By Mark Saldana

Rating: 3.5 (Out of 4 Stars)

The Catholic Church has existed for many centuries and is, thus, one of the oldest religions in existence.  During its extensive history, the Church has had its share of dark chapters and notable moments that its leaders would prefer to forget.  Between 1962 and 1965, Pope John XXIII headed the Second Vatican Council which was formed to address the diminishing interest in their faith and discuss the ways the Catholic Church could adjust to the needs of the modern world.  The Council decided to enact many drastic changes including changes to the rituals in services and also to the more controversial practices of its clergy.  The practices and ritual of nuns, in particular, and the grueling training and questionable rituals they underwent to take on the vocation went through some drastic changes.  Novitiate, a  fascinating, but disturbing film by writer/director Margaret Betts offers a portrait of a particularly strict order of Catholic sisterhood whose harsh and abusive rituals ceased with Vatican II, but not before the order would have its cruel impact on many young women.

Margaret Qualley stars as Cathleen Harris, the protagonist of the story and an apprentice nun participating in the education and rituals of sisterhood.  As a child, Cathleen was raised by her hard working, but agnostic single mother Nora (Julianne Nicholson).  Feeling that her daughter deserves the right to decide whether or not to practice a religion, Nora takes Cathleen to a Catholic mass when she is seven.  Captivated by elegant reverence of the rituals and intrigued with the beliefs in God and Jesus, Cathleen decides to become Catholic and asks her mother to enroll her in the church’s school.  After years of attendance, seventeen year-old Cathleen decides to become a nun.  At first, Cathleen adjusts well to the strict routines and demands at the postulant level of training.  Once Cathleen graduates to the novitiate level; however, the training, sacrifices, and punishments become even more rigid, severe, and abusive.  Under the draconian discipline of Reverend Mother St. Clair (Melissa Leo), Cathleen begins to seriously question her faith and the existence of a God who would allow the sisters to suffer as they do.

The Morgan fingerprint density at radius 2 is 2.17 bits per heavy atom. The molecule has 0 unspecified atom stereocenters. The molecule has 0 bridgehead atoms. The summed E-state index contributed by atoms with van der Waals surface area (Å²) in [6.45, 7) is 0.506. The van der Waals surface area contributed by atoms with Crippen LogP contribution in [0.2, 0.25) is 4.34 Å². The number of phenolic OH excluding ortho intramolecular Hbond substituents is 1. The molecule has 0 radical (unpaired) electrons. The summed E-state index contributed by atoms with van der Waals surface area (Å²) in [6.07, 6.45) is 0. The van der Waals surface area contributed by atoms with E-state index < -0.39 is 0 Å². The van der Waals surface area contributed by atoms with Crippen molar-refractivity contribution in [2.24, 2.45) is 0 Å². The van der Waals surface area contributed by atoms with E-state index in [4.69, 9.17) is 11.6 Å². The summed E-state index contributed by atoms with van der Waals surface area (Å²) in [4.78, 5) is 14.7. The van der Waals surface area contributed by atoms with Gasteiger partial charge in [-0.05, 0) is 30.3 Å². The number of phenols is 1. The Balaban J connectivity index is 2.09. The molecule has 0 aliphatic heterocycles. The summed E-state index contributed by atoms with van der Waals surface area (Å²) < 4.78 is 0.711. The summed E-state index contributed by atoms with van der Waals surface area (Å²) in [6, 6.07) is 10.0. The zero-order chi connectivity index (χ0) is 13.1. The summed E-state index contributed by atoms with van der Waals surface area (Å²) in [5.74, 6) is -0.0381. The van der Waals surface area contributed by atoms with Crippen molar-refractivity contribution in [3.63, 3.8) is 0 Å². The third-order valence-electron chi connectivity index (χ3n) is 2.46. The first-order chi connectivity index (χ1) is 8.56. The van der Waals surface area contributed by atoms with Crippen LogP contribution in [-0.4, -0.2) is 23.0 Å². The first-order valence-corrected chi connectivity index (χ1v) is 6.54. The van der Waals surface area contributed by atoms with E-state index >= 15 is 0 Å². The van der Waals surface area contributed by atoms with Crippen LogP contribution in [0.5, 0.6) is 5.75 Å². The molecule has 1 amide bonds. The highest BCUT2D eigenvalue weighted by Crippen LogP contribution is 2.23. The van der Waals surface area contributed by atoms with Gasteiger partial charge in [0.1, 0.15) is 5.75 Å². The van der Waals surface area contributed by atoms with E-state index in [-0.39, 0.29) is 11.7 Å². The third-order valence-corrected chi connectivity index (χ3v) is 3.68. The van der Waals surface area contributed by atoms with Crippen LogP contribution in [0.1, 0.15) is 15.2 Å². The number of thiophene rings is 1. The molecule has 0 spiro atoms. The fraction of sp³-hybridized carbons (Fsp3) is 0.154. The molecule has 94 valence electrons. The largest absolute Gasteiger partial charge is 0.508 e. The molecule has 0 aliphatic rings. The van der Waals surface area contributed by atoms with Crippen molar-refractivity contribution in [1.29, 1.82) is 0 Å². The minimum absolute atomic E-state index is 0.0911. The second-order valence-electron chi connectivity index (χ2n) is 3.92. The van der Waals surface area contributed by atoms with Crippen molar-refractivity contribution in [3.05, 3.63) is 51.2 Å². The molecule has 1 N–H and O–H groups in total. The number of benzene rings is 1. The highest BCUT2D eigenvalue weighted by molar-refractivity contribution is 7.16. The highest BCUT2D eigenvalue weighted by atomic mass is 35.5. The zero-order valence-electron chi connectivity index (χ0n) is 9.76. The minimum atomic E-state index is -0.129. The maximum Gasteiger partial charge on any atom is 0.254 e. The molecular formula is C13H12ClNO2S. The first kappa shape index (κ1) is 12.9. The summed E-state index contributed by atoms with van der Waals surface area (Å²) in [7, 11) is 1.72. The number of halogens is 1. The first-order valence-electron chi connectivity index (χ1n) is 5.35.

With Novitiate, writer/director Margaret Betts offers a haunting and enthralling examination of hypocrisy within the Catholic Church.  Betts makes an unflinching commentary on how the strict dogma of Church’s practices impacted the women who initially fell in love with the institution and only wanted to serve God and the people of the world.  Betts’s film gives audiences a powerful intimate portrait of lost young woman who seeks solace and love within the church, but mostly finds abuse and pain.  Though the movie does have its amazing moments, it also suffers from some theatrical melodrama at times.  Still, Betts offers an intelligent and scathing critique of the evils religious institutions are capable of committing.  Though the film is a period piece, its messages still resonate with modern women today, who still have to deal with abuse and inequality in a male dominated society.

The cast assembled for the film is quite impressive, particularly the several young actresses portraying the apprentice nuns.  Some of the standouts include Diana Agron, Liana Liberato, Morgan Saylor, Maddie Hasson, Ashley Bell, and Rebecca Dayan.  Melissa Leo delivers an extraordinary performance as Reverend Mother St. Clair, but my gripe concerning the couple of melodramatic moments in the film involve her character.  Nevertheless, in the more frightening and disturbing scenes, Leo performs phenomenally.  As the protagonist Cathleen, the lovely Margot Smalley delivers a powerful and stunning turn.  It is an outstanding realization by a talented young actress.

And I certainly hope Smalley’s work here leads to more lead roles in movies or television.  I also was quite impressed with the writing and direction of Margaret Betts.  Hers in another fine voice for women in cinema and she definitely deserves much recognition and more work after this great film.  I am sure the Catholic Church is probably cringing with the indictments made by Betts’s movie, but before genuine and sincere changes can be made, the sins of the past most always be recognized and acknowledged for the education and enlightenment of current and future generations.


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